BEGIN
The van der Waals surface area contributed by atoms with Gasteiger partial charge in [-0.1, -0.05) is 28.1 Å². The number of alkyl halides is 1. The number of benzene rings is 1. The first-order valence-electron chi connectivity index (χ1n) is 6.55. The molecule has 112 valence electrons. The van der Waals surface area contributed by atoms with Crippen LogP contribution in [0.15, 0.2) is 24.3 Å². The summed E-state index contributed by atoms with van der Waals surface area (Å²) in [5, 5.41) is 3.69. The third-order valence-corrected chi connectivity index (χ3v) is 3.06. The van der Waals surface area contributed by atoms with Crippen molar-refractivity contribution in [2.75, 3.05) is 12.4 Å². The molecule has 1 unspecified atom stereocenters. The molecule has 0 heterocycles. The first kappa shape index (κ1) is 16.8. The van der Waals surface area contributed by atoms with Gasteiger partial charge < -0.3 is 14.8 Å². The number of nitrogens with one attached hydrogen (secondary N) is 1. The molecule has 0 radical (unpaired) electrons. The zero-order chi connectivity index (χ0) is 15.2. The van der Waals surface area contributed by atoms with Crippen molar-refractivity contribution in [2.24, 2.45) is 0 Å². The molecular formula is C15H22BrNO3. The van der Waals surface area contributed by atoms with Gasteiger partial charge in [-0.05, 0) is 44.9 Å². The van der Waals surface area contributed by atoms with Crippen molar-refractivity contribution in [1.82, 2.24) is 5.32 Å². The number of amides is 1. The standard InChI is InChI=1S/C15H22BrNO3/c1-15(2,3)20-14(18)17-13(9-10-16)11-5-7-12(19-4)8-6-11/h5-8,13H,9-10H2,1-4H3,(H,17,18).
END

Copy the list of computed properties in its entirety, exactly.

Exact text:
The van der Waals surface area contributed by atoms with Gasteiger partial charge in [-0.1, -0.05) is 28.1 Å². The number of alkyl halides is 1. The number of benzene rings is 1. The first-order valence-electron chi connectivity index (χ1n) is 6.55. The molecule has 112 valence electrons. The van der Waals surface area contributed by atoms with Crippen LogP contribution in [0.15, 0.2) is 24.3 Å². The summed E-state index contributed by atoms with van der Waals surface area (Å²) in [5, 5.41) is 3.69. The third-order valence-corrected chi connectivity index (χ3v) is 3.06. The van der Waals surface area contributed by atoms with Crippen molar-refractivity contribution in [2.75, 3.05) is 12.4 Å². The molecule has 1 unspecified atom stereocenters. The molecule has 0 heterocycles. The first kappa shape index (κ1) is 16.8. The van der Waals surface area contributed by atoms with Gasteiger partial charge < -0.3 is 14.8 Å². The number of nitrogens with one attached hydrogen (secondary N) is 1. The molecule has 0 radical (unpaired) electrons. The zero-order chi connectivity index (χ0) is 15.2. The van der Waals surface area contributed by atoms with Crippen molar-refractivity contribution in [2.24, 2.45) is 0 Å². The molecular formula is C15H22BrNO3. The van der Waals surface area contributed by atoms with Gasteiger partial charge in [-0.05, 0) is 44.9 Å². The van der Waals surface area contributed by atoms with Crippen molar-refractivity contribution in [1.82, 2.24) is 5.32 Å². The number of amides is 1. The standard InChI is InChI=1S/C15H22BrNO3/c1-15(2,3)20-14(18)17-13(9-10-16)11-5-7-12(19-4)8-6-11/h5-8,13H,9-10H2,1-4H3,(H,17,18).